There is amazing power in rest. The rest I am talking about is resting in God. It looks like physical rest too, but it isn’t just about letting your body recharge from work. There is a rest God desires for us that waits on Him and displays our trust in Him.
I remember a season in my life where I was consistently working sixty plus hours a week. Our family was struggling to get by financially. If I reflect even now for a moment on that time of my life I can probably recall the emotions, anxiety and weight I was carrying. It felt like I was digging a hole on the beach with a spoon. No matter how hard I tried to get ahead nothing changed. That type of work is called toil. It is part of the curse when Adam and Eve were removed from the Garden of Eden.
I eventually asked myself, “Is God real? Do I believe God has a pattern and purpose that really works? Is He who He says He is? Are His promises valid now, for me, or just in the time the Bible was written?” Now, there are times in your life you have to buckle down and get some work done that might be well beyond your average workload, however, if you have been consistently pushing yourself to do more than God is asking you to do every week, or a big chunk of your year, you might be walking in disobedience.
We’re all probably familiar with the creation account in Genesis where God creates for six days and He rests on the seventh. God then gives Moses and the Israelites the ten commandments which include an entire law about rest. The Sabbath was a day of rest from all work. Over the centuries the jewish leaders turned the Sabbath into something more than God intended. We know this because Jesus clarifies God’s original intent for the Sabbath in Mark 2:27 where Jesus says, “Then he said to them, “The Sabbath was made for man, not man for the Sabbath. So the Son of Man is Lord even of the Sabbath.” So we are not to make the Sabbath something we serve. The Sabbath serves us. It is good for us. It is us taking a posture and mindset that, “God can do more with my six days of work, than I can with seven days of work.”
I love the passage in Exodus 16 where God is giving the instructions to Moses for the people in the wilderness. God is providing food for them everyday. He intentionally provides twice as much food for them on the day before Sabbath so they do not have to work to collect the food on the Sabbath. Exodus 16:21-22 says, “Each morning everyone gathered as much as they needed, and when the sun grew hot, it melted away. On the sixth day, they gathered twice as much—two omers for each person—and the leaders of the community came and reported this to Moses.”
God wants to demonstrate to us His provision for us through the Sabbath. This was a contract God established not only with the jewish people, but all of His children. Matthew 11:29-30 Jesus says, “Take my yoke upon you, and learn of me; for I am meek and lowly in heart: and ye shall find rest unto your souls. For my yoke is easy, and my burden is light.” The promises and regulations of the law and the old covenant still have implications today, and so do the promises of the new covenant. In the new covenant we see Jesus offering us real rest for our souls. His burden is light. What we lost in the garden because of sin was access and direct contact with God. Now that Jesus restored us to relationship with the Father there are some great and awesome promises we can anchor ourselves to. It seems counterintuitive that we could work less and somehow come out better. There are times God wants us to take Him at His word when it comes to the promise of Sabbath. We are invited into His rest. Part of the curse was that man would work by the sweat of his brow and the land would produce thorns and thistles. In Deuteronomy 21:23 it says, “…the body must not remain hanging from the tree overnight. You must bury the body that same day, for anyone who is hung is cursed in the sight of God.” But Jesus absorbed the full penalty of the curse. Paul writes in Galatians 3:13, “But Christ has rescued us from the curse pronounced by the law. When he was hung on the cross, he took upon himself the curse for our wrongdoing. For it is written in the Scriptures, “Cursed is everyone who is hung on a tree.”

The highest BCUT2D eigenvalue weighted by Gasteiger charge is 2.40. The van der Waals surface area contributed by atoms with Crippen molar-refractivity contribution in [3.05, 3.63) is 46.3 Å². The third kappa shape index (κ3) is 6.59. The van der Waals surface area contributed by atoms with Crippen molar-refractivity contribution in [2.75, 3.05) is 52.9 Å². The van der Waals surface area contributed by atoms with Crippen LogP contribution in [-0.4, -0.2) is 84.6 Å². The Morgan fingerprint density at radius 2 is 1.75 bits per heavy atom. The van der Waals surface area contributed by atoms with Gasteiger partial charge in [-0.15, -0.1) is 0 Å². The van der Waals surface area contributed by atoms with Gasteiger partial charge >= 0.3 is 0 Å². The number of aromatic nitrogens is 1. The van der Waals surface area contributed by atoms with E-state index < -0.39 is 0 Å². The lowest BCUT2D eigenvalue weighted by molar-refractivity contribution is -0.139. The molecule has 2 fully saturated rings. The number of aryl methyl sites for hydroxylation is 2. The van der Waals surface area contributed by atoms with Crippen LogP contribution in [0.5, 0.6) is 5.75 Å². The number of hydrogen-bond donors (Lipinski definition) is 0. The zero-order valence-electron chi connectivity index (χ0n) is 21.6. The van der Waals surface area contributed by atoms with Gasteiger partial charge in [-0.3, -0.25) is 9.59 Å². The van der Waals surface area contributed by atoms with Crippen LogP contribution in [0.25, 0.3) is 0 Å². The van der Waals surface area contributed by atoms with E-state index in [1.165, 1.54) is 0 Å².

What does this mean? Adam was cursed and had to work the ground by the sweat of his brow and it would produce thorns and thistles, but then we see Jesus hung on a tree, crucified, and had a crown of thorns and thistles pressed into the sweat of His brow. It is all pointing back to what we lost in the garden and what Jesus desires to restore in our lives. In the garden we managed creation and God provided everything, but the fall had us toil to provide and produce through a resistant creation. Imagine this new mindset that God is renewing all things. It is one where God invites you to manage creation and serve where He leads you (possibly in the job you are in right now). But instead of it being toil it becomes mission and management of what He has given you. You get to experience the favor of God to give you influence to make every place you go more like His kingdom. This new mindset may not happen overnight, but it is the reality of what Jesus restored to us by defeating death and absorbing the penalty of the curse.
If you are overworked, and maybe you are struggling to get ahead, and you are desperate for God to intervene, ask Him to help you learn how to rest in Him. Ask Him to provide. Ask Him to help you believe the truth of who He is as your Father and who you are as His child.
We were never intended to be Provider. We are called to work diligently (not toil), and to cast the lazy person out according to scripture, but we are not called to be Provider. God alone is Provider, Jehovah Jireh. When we learn to truly relinquish this title and let God be God, we can begin to walk into this inheritance of sonship. We no longer need to toil. God invites us to rest.
Other scriptures about the Sabbath: